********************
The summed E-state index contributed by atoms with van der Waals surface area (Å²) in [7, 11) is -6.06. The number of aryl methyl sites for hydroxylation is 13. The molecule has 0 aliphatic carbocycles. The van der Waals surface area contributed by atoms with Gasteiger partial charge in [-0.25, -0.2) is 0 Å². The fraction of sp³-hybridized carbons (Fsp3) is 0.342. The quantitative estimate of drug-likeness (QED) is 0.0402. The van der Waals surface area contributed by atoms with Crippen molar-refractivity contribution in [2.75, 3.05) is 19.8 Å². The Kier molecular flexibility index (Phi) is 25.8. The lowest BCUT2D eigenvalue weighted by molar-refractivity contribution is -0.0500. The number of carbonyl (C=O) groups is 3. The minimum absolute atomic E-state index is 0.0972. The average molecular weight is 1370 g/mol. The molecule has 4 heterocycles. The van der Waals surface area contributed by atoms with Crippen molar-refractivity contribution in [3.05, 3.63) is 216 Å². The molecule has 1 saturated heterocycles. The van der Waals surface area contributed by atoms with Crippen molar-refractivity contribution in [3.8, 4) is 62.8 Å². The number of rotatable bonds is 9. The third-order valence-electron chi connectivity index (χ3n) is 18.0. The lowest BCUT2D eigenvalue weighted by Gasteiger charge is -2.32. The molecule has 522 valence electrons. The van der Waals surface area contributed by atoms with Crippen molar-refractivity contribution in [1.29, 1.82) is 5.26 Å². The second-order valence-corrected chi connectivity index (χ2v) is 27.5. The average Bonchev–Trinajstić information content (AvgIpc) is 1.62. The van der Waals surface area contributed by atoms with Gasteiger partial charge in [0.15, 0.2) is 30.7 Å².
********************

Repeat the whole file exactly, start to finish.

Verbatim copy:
The summed E-state index contributed by atoms with van der Waals surface area (Å²) in [7, 11) is -6.06. The number of aryl methyl sites for hydroxylation is 13. The molecule has 0 aliphatic carbocycles. The van der Waals surface area contributed by atoms with Gasteiger partial charge in [-0.25, -0.2) is 0 Å². The fraction of sp³-hybridized carbons (Fsp3) is 0.342. The quantitative estimate of drug-likeness (QED) is 0.0402. The van der Waals surface area contributed by atoms with Crippen molar-refractivity contribution in [2.75, 3.05) is 19.8 Å². The Kier molecular flexibility index (Phi) is 25.8. The lowest BCUT2D eigenvalue weighted by molar-refractivity contribution is -0.0500. The number of carbonyl (C=O) groups is 3. The minimum absolute atomic E-state index is 0.0972. The average molecular weight is 1370 g/mol. The molecule has 4 heterocycles. The van der Waals surface area contributed by atoms with Crippen molar-refractivity contribution in [3.05, 3.63) is 216 Å². The molecule has 1 saturated heterocycles. The van der Waals surface area contributed by atoms with Crippen molar-refractivity contribution in [3.8, 4) is 62.8 Å². The number of rotatable bonds is 9. The third-order valence-electron chi connectivity index (χ3n) is 18.0. The lowest BCUT2D eigenvalue weighted by Gasteiger charge is -2.32. The molecule has 522 valence electrons. The van der Waals surface area contributed by atoms with Crippen molar-refractivity contribution in [1.29, 1.82) is 5.26 Å². The second-order valence-corrected chi connectivity index (χ2v) is 27.5. The average Bonchev–Trinajstić information content (AvgIpc) is 1.62. The van der Waals surface area contributed by atoms with Gasteiger partial charge in [0.15, 0.2) is 30.7 Å².